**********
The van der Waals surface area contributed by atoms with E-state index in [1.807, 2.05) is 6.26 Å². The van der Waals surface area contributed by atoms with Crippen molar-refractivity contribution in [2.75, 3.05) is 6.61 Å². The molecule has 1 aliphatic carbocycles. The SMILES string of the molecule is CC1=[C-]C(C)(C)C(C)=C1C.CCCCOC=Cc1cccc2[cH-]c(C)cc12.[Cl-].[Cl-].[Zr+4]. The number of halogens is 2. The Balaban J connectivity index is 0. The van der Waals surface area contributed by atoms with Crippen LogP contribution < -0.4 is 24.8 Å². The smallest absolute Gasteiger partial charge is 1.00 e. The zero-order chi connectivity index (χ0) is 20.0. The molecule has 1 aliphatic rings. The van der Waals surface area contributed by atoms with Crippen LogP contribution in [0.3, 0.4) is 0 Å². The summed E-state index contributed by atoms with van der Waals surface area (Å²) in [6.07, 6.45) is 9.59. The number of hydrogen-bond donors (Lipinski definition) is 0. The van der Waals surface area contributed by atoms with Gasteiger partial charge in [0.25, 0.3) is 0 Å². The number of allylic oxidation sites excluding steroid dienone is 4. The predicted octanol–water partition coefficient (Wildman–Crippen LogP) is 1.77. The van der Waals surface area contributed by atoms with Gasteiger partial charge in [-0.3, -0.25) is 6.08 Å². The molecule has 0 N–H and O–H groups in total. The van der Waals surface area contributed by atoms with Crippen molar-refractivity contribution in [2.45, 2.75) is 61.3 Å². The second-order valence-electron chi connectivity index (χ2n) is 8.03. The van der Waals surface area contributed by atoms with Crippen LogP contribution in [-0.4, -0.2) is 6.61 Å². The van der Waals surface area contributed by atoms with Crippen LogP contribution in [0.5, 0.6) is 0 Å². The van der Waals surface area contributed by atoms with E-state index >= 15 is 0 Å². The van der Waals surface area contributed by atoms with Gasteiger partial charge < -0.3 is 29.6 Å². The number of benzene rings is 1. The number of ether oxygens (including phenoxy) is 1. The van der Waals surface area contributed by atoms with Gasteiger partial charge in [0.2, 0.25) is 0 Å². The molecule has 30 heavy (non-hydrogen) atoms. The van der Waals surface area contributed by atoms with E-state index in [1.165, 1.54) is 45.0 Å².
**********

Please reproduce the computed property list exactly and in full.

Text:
The van der Waals surface area contributed by atoms with E-state index in [1.807, 2.05) is 6.26 Å². The van der Waals surface area contributed by atoms with Crippen molar-refractivity contribution in [2.75, 3.05) is 6.61 Å². The molecule has 1 aliphatic carbocycles. The SMILES string of the molecule is CC1=[C-]C(C)(C)C(C)=C1C.CCCCOC=Cc1cccc2[cH-]c(C)cc12.[Cl-].[Cl-].[Zr+4]. The number of halogens is 2. The Balaban J connectivity index is 0. The van der Waals surface area contributed by atoms with Crippen LogP contribution < -0.4 is 24.8 Å². The smallest absolute Gasteiger partial charge is 1.00 e. The zero-order chi connectivity index (χ0) is 20.0. The molecule has 1 aliphatic rings. The van der Waals surface area contributed by atoms with Crippen LogP contribution in [0.3, 0.4) is 0 Å². The summed E-state index contributed by atoms with van der Waals surface area (Å²) in [6.07, 6.45) is 9.59. The number of hydrogen-bond donors (Lipinski definition) is 0. The van der Waals surface area contributed by atoms with Gasteiger partial charge in [0.25, 0.3) is 0 Å². The number of allylic oxidation sites excluding steroid dienone is 4. The predicted octanol–water partition coefficient (Wildman–Crippen LogP) is 1.77. The van der Waals surface area contributed by atoms with Gasteiger partial charge in [-0.3, -0.25) is 6.08 Å². The molecule has 0 N–H and O–H groups in total. The van der Waals surface area contributed by atoms with Crippen molar-refractivity contribution in [2.45, 2.75) is 61.3 Å². The second-order valence-electron chi connectivity index (χ2n) is 8.03. The van der Waals surface area contributed by atoms with Crippen LogP contribution in [-0.4, -0.2) is 6.61 Å². The van der Waals surface area contributed by atoms with Crippen LogP contribution in [0.5, 0.6) is 0 Å². The van der Waals surface area contributed by atoms with E-state index >= 15 is 0 Å². The van der Waals surface area contributed by atoms with Gasteiger partial charge < -0.3 is 29.6 Å². The number of benzene rings is 1. The number of ether oxygens (including phenoxy) is 1. The van der Waals surface area contributed by atoms with Gasteiger partial charge in [0.2, 0.25) is 0 Å². The molecule has 30 heavy (non-hydrogen) atoms. The van der Waals surface area contributed by atoms with E-state index in [1.165, 1.54) is 45.0 Å².